In the Apocrypha
Around 178 BC Seleucus sent Heliodorus to Jerusalem to collect money to pay the Romans. There may be a reference to this in Daniel 11:20, "He will send out a tax collector to maintain the royal splendor". 2 Maccabees 3:21-28 reports that Heliodorus entered the Temple in Jerusalem in order to take its treasure, but was turned back by three spiritual beings who manifested themselves as human beings .
It is believed that on his return from Jerusalem, he killed the king and seized the throne for himself; but it was not long before Antiochus IV Epiphanes, the brother of the late king, with the help of the Pergamon monarch, Eumenes II, recovered it. 
The Heliodorus stele, a Greek-language inscription of the Israel Museum in Jerusalem, is dated to 178 BCE. In this stele, Seleucus informs Heliodorus that he appoints a certain Olympiodoros in charge of the temples of Coele-Syria and Phoenicia. While this part of the inscription comes from the trade of antiquities, an additional fragment from the same inscription was found in 2005 in an underground basement of an Hellenistic house in Maresha.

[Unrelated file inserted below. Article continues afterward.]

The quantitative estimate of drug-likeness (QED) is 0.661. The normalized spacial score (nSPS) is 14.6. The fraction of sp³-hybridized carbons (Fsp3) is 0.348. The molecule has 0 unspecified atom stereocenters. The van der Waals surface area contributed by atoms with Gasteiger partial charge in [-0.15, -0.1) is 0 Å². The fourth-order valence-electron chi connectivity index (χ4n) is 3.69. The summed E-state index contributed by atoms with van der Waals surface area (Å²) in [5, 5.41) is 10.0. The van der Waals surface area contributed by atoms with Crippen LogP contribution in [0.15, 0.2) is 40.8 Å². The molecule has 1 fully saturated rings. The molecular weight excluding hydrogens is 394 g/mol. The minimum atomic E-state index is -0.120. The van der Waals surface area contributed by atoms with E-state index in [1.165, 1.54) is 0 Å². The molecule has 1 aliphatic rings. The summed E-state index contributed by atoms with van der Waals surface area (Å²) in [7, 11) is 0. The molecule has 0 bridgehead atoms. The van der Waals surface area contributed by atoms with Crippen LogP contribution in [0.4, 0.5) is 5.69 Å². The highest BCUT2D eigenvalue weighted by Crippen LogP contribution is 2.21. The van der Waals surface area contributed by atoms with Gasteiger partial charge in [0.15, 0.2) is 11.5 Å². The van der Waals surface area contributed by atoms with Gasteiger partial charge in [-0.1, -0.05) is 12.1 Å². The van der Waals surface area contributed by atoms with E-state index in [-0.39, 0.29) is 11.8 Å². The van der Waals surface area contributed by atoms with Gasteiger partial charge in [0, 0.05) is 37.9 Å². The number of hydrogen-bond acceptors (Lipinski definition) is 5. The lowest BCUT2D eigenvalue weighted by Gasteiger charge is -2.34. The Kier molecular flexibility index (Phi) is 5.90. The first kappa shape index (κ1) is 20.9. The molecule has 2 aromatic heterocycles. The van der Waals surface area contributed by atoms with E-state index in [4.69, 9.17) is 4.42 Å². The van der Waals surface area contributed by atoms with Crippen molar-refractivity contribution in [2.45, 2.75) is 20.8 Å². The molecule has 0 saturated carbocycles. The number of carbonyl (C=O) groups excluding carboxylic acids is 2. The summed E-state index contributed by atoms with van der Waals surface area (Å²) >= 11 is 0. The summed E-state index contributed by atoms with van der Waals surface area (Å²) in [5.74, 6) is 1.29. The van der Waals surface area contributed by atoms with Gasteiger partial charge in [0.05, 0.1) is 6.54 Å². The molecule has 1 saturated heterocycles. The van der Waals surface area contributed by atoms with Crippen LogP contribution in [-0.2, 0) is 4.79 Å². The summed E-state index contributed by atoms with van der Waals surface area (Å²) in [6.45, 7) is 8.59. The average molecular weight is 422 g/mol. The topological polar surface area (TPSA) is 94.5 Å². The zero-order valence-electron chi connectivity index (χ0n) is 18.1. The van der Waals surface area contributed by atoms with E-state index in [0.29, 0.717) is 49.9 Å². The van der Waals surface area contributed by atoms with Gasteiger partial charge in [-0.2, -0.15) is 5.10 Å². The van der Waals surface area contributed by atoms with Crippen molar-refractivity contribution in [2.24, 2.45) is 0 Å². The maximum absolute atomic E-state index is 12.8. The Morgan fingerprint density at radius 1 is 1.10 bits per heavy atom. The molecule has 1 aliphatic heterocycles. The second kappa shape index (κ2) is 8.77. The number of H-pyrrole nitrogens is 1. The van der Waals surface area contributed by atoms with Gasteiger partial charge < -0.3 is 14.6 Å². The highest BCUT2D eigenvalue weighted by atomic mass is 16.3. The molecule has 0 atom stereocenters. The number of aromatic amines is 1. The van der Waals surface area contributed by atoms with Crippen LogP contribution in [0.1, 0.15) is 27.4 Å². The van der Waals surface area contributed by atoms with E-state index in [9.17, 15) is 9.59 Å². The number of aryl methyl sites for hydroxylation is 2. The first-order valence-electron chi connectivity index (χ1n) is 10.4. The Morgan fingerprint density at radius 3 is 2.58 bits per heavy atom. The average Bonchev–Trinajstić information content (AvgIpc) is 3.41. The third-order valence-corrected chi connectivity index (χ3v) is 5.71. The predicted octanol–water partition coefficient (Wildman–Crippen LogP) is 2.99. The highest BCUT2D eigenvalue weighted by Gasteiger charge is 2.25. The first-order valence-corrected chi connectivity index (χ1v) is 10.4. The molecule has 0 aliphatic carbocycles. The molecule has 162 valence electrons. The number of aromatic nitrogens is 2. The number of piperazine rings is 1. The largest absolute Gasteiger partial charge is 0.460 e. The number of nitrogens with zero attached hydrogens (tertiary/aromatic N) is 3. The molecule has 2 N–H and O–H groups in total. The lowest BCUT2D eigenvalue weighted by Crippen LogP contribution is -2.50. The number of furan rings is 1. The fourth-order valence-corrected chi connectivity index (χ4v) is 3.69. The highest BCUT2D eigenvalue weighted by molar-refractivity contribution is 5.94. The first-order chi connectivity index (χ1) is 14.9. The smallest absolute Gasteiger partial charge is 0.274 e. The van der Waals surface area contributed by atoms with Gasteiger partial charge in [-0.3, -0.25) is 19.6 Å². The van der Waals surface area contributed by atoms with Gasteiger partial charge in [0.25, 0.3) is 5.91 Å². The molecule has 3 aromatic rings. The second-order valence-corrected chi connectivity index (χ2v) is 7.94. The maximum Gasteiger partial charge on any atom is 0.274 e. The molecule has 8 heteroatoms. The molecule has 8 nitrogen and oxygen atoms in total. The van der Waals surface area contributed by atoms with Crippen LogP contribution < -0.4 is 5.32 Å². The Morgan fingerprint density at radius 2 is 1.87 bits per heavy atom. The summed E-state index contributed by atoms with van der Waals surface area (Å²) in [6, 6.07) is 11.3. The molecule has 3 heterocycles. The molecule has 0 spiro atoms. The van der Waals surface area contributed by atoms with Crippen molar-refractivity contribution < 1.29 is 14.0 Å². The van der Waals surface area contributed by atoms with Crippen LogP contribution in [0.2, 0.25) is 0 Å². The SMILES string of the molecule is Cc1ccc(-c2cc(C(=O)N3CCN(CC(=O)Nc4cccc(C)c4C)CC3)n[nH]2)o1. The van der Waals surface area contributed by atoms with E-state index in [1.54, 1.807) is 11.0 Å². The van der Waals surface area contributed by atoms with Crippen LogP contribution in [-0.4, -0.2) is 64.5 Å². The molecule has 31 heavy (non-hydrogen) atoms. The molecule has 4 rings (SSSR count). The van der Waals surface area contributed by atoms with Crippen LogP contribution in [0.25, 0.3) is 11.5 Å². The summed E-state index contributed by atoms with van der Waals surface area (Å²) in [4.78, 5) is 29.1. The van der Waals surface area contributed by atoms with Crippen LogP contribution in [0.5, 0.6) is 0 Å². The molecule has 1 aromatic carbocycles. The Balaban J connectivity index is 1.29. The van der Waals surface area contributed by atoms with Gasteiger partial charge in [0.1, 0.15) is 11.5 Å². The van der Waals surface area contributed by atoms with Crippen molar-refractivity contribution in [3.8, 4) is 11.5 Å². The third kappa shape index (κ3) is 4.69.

Heliodorus in the Arts
During the Reformation and Counter-Reformation, the episode of the The Expulsion of Heliodorus from the Temple was taken in Roman Catholic apologetics as a symbol of the inviolability of Church property. For some time, it became a popular subject in works of artists, such as:
- Raphael (1512): Vatican, Palazzi Vaticani
- Wouter Crabeth (1566): Gouda (Holland), Sint Janskerk
- Bertholet Flémal (1662), Brussels (Belgium), Musées Royaux des Beaux-Arts
- Giuseppe Tortelli (1724): Brescia (Italy), Musei civici di Arte e Storia
- Francesco Solimena (1725): Naples (Italy), Gesù Nuovo
- Giambattista Tiepolo (1727): Verona (Italy), Museo di Castelvecchio
- Serafino Elmo (1734): Muro Leccese (Italy), Annunziata
- Franz Sigrist (1760): Zwiefalten (Germany), Klostenkirche
- Eugène Delacroix (1861): Paris (France), Saint Sulpice
Media related to Heliodorus at Wikimedia Commons